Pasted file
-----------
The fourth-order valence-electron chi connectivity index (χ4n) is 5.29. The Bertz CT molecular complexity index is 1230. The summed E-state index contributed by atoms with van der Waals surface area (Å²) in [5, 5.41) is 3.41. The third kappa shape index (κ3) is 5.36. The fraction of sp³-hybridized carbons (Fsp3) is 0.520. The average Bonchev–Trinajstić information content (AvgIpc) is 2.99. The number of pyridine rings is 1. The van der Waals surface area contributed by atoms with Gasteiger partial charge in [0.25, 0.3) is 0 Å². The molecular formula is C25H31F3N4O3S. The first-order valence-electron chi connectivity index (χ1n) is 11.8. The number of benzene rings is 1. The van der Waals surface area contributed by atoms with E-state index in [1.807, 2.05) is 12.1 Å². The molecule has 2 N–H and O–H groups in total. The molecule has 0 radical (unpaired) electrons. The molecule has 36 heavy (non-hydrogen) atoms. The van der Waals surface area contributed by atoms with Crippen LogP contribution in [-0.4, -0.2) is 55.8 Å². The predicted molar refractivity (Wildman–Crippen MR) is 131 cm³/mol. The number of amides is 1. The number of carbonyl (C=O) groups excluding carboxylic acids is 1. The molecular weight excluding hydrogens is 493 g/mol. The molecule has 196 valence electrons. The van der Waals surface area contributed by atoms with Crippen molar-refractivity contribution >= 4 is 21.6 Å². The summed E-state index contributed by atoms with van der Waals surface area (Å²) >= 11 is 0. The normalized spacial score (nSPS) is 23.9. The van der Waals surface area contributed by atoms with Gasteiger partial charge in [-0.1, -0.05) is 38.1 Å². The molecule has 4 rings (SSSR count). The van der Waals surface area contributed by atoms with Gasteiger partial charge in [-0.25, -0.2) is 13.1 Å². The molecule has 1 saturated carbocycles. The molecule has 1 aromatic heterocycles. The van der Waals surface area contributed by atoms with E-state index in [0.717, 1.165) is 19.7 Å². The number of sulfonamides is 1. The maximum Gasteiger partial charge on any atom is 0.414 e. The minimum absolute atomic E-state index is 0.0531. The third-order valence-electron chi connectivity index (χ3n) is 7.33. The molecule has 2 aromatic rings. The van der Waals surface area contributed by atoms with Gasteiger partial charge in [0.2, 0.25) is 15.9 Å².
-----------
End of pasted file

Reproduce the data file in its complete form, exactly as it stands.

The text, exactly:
The fourth-order valence-electron chi connectivity index (χ4n) is 5.29. The Bertz CT molecular complexity index is 1230. The summed E-state index contributed by atoms with van der Waals surface area (Å²) in [5, 5.41) is 3.41. The third kappa shape index (κ3) is 5.36. The fraction of sp³-hybridized carbons (Fsp3) is 0.520. The average Bonchev–Trinajstić information content (AvgIpc) is 2.99. The number of pyridine rings is 1. The van der Waals surface area contributed by atoms with Gasteiger partial charge in [0.25, 0.3) is 0 Å². The molecular formula is C25H31F3N4O3S. The first-order valence-electron chi connectivity index (χ1n) is 11.8. The number of benzene rings is 1. The van der Waals surface area contributed by atoms with E-state index in [1.807, 2.05) is 12.1 Å². The molecule has 2 N–H and O–H groups in total. The molecule has 0 radical (unpaired) electrons. The molecule has 36 heavy (non-hydrogen) atoms. The van der Waals surface area contributed by atoms with Crippen LogP contribution in [-0.4, -0.2) is 55.8 Å². The predicted molar refractivity (Wildman–Crippen MR) is 131 cm³/mol. The number of amides is 1. The number of carbonyl (C=O) groups excluding carboxylic acids is 1. The molecular weight excluding hydrogens is 493 g/mol. The molecule has 196 valence electrons. The van der Waals surface area contributed by atoms with Crippen molar-refractivity contribution >= 4 is 21.6 Å². The summed E-state index contributed by atoms with van der Waals surface area (Å²) >= 11 is 0. The normalized spacial score (nSPS) is 23.9. The van der Waals surface area contributed by atoms with Gasteiger partial charge in [-0.1, -0.05) is 38.1 Å². The molecule has 4 rings (SSSR count). The van der Waals surface area contributed by atoms with Gasteiger partial charge in [-0.25, -0.2) is 13.1 Å². The molecule has 1 saturated carbocycles. The molecule has 1 aromatic heterocycles. The van der Waals surface area contributed by atoms with E-state index in [0.717, 1.165) is 19.7 Å². The number of sulfonamides is 1. The maximum Gasteiger partial charge on any atom is 0.414 e. The minimum absolute atomic E-state index is 0.0531. The third-order valence-electron chi connectivity index (χ3n) is 7.33. The molecule has 2 aromatic rings. The van der Waals surface area contributed by atoms with Gasteiger partial charge in [0.2, 0.25) is 15.9 Å².